In the early 1990s, the American Academy of Pediatrics began to recommend that infants be placed on their backs to sleep in order to reduce the incidence of Sudden Infant Death Syndrome (SIDS). It is very important for babies to sleep on their backs, but now infants are spending less time on their tummies even when they are awake.

Your baby needs to spend time on her tummy to help ensure proper growth and development. Tummy time is good for your baby because:

  • It helps to decrease the chance of flat spots on your baby’s head.
  • It helps prevent tight neck muscles.
  • It strengthens the back, neck and arm muscles that help with holding up the head, rolling over, sitting and crawling.

The best time to have tummy time is when your baby is awake and happy and you or another adult is closely watching.

  • Start tummy time on your baby’s first day home from the hospital.
  • Have tummy time several times throughout the day during playtime.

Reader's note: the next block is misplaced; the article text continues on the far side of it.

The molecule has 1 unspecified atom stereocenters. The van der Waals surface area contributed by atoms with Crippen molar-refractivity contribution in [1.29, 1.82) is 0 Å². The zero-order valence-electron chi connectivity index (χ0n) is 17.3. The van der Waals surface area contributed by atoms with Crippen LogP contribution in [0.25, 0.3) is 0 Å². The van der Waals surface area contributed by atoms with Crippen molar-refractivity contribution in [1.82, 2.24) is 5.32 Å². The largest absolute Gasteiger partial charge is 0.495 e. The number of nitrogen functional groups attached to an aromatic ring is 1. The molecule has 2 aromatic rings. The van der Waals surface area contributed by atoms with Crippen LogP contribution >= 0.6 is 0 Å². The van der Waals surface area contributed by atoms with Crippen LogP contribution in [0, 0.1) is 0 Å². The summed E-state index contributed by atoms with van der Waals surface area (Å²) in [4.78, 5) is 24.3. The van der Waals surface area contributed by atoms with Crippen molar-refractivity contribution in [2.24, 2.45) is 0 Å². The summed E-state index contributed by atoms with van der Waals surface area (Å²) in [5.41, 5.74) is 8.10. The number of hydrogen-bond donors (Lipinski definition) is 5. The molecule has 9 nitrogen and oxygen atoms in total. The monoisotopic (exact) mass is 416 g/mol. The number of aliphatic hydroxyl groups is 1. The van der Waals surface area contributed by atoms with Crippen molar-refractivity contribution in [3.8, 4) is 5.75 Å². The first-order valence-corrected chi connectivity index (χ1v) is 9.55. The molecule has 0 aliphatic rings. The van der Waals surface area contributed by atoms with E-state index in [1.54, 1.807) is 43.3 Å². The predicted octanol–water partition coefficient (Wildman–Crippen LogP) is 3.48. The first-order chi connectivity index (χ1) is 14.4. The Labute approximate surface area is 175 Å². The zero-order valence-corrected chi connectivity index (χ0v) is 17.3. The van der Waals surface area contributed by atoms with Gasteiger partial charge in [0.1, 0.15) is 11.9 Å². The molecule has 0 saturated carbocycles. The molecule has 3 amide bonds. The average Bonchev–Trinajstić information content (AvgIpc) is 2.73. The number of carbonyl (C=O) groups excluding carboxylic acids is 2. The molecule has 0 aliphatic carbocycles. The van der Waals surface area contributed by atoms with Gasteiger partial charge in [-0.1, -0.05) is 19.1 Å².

• Never leave your baby alone during tummy time.
  • Wait about 20 minutes after feeding to put your baby on her tummy to prevent spitting up.
  • If your baby falls asleep during tummy time, be sure to put her on her back to sleep. Try tummy time again when the baby is well rested.

To encourage tummy time on a firm surface such as the floor:

  • Put your baby’s favorite toy within reach and play some favorite music.
  • Put a mirror in front of your baby.
  • Get down on the floor in front of your baby and sing or talk to her face to face.

Start with five minutes of tummy time three to four times a day and slowly work up to 20 minutes three to four times a day. Your baby may not like being on her tummy at first because babies sleep on their backs, and they are usually more comfortable in that position. However, your baby will need to develop the strength to lift her head and play, so be patient because it may be hard for your baby at first. As your baby gets stronger, tummy time will become more fun.


Expert Advice